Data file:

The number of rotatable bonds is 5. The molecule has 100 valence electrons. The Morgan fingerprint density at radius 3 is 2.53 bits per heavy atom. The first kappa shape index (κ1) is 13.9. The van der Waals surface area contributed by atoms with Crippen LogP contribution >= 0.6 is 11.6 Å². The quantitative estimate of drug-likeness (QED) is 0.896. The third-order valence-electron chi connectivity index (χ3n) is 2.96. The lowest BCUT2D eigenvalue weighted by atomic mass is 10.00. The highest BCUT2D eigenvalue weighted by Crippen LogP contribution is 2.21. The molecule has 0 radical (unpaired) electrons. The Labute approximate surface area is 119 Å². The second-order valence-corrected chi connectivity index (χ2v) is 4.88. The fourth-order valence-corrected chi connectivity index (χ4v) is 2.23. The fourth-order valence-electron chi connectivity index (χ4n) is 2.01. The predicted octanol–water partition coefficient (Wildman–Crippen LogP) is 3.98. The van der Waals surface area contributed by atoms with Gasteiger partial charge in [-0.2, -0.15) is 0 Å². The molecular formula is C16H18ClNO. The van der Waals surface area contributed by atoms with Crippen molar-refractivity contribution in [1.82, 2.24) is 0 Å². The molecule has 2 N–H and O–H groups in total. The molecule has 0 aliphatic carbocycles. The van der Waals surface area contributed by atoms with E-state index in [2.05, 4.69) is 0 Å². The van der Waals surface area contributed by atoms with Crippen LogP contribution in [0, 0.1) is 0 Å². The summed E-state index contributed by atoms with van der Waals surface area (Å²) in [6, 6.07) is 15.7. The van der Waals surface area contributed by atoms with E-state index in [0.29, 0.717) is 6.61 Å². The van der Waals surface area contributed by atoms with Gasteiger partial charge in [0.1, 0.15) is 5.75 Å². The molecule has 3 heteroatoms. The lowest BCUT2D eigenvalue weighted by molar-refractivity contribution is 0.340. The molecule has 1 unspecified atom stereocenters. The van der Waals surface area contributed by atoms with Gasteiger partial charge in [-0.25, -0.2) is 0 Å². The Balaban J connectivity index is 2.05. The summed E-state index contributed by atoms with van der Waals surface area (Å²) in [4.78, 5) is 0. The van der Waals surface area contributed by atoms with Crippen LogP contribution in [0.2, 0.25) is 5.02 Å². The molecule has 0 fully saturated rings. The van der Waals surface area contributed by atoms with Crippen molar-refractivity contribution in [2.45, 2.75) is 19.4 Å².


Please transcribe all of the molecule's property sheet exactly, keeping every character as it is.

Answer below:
The number of rotatable bonds is 5. The molecule has 100 valence electrons. The Morgan fingerprint density at radius 3 is 2.53 bits per heavy atom. The first kappa shape index (κ1) is 13.9. The van der Waals surface area contributed by atoms with Crippen LogP contribution >= 0.6 is 11.6 Å². The quantitative estimate of drug-likeness (QED) is 0.896. The third-order valence-electron chi connectivity index (χ3n) is 2.96. The lowest BCUT2D eigenvalue weighted by atomic mass is 10.00. The highest BCUT2D eigenvalue weighted by Crippen LogP contribution is 2.21. The molecule has 0 radical (unpaired) electrons. The Labute approximate surface area is 119 Å². The second-order valence-corrected chi connectivity index (χ2v) is 4.88. The fourth-order valence-corrected chi connectivity index (χ4v) is 2.23. The fourth-order valence-electron chi connectivity index (χ4n) is 2.01. The predicted octanol–water partition coefficient (Wildman–Crippen LogP) is 3.98. The van der Waals surface area contributed by atoms with Gasteiger partial charge in [-0.2, -0.15) is 0 Å². The molecular formula is C16H18ClNO. The van der Waals surface area contributed by atoms with Crippen molar-refractivity contribution in [1.82, 2.24) is 0 Å². The molecule has 2 N–H and O–H groups in total. The molecule has 0 aliphatic carbocycles. The van der Waals surface area contributed by atoms with E-state index in [2.05, 4.69) is 0 Å². The van der Waals surface area contributed by atoms with Crippen LogP contribution in [0, 0.1) is 0 Å². The summed E-state index contributed by atoms with van der Waals surface area (Å²) in [6, 6.07) is 15.7. The van der Waals surface area contributed by atoms with E-state index in [0.29, 0.717) is 6.61 Å². The van der Waals surface area contributed by atoms with Gasteiger partial charge in [0.1, 0.15) is 5.75 Å². The molecule has 3 heteroatoms. The lowest BCUT2D eigenvalue weighted by molar-refractivity contribution is 0.340. The molecule has 1 unspecified atom stereocenters. The van der Waals surface area contributed by atoms with Gasteiger partial charge in [-0.25, -0.2) is 0 Å². The Balaban J connectivity index is 2.05. The summed E-state index contributed by atoms with van der Waals surface area (Å²) in [4.78, 5) is 0. The van der Waals surface area contributed by atoms with Crippen LogP contribution in [0.2, 0.25) is 5.02 Å². The molecule has 0 fully saturated rings. The van der Waals surface area contributed by atoms with Crippen molar-refractivity contribution in [2.45, 2.75) is 19.4 Å².